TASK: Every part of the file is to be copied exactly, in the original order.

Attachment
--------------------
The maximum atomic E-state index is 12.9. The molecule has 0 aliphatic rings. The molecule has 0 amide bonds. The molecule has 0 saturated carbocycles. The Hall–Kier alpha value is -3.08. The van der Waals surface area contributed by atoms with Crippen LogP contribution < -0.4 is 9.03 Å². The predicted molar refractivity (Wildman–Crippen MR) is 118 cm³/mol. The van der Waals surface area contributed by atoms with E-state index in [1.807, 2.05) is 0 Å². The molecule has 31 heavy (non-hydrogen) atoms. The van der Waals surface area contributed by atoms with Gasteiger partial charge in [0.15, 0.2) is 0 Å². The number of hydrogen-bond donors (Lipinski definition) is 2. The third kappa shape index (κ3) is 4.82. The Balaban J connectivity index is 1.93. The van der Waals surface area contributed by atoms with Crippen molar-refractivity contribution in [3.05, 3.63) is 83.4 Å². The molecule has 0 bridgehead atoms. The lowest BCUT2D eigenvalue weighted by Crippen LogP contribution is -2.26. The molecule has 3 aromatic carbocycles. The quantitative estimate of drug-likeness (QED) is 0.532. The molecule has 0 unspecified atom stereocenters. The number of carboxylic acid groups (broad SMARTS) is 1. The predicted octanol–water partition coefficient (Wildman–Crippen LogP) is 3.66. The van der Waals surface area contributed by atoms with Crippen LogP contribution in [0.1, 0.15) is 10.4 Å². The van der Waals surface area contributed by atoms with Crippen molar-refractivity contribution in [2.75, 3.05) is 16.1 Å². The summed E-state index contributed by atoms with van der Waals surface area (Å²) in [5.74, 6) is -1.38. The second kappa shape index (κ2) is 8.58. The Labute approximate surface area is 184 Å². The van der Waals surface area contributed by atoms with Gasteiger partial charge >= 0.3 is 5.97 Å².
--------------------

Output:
The maximum atomic E-state index is 12.9. The molecule has 0 aliphatic rings. The molecule has 0 amide bonds. The molecule has 0 saturated carbocycles. The Hall–Kier alpha value is -3.08. The van der Waals surface area contributed by atoms with Crippen LogP contribution < -0.4 is 9.03 Å². The predicted molar refractivity (Wildman–Crippen MR) is 118 cm³/mol. The van der Waals surface area contributed by atoms with E-state index in [1.807, 2.05) is 0 Å². The molecule has 31 heavy (non-hydrogen) atoms. The van der Waals surface area contributed by atoms with Gasteiger partial charge in [0.15, 0.2) is 0 Å². The number of hydrogen-bond donors (Lipinski definition) is 2. The third kappa shape index (κ3) is 4.82. The Balaban J connectivity index is 1.93. The van der Waals surface area contributed by atoms with Crippen molar-refractivity contribution in [3.05, 3.63) is 83.4 Å². The molecule has 0 bridgehead atoms. The lowest BCUT2D eigenvalue weighted by Crippen LogP contribution is -2.26. The molecule has 3 aromatic carbocycles. The quantitative estimate of drug-likeness (QED) is 0.532. The molecule has 0 unspecified atom stereocenters. The number of carboxylic acid groups (broad SMARTS) is 1. The predicted octanol–water partition coefficient (Wildman–Crippen LogP) is 3.66. The van der Waals surface area contributed by atoms with Crippen LogP contribution in [0.1, 0.15) is 10.4 Å². The van der Waals surface area contributed by atoms with Crippen molar-refractivity contribution in [2.75, 3.05) is 16.1 Å². The summed E-state index contributed by atoms with van der Waals surface area (Å²) in [5.74, 6) is -1.38. The second kappa shape index (κ2) is 8.58. The Labute approximate surface area is 184 Å². The van der Waals surface area contributed by atoms with Gasteiger partial charge >= 0.3 is 5.97 Å².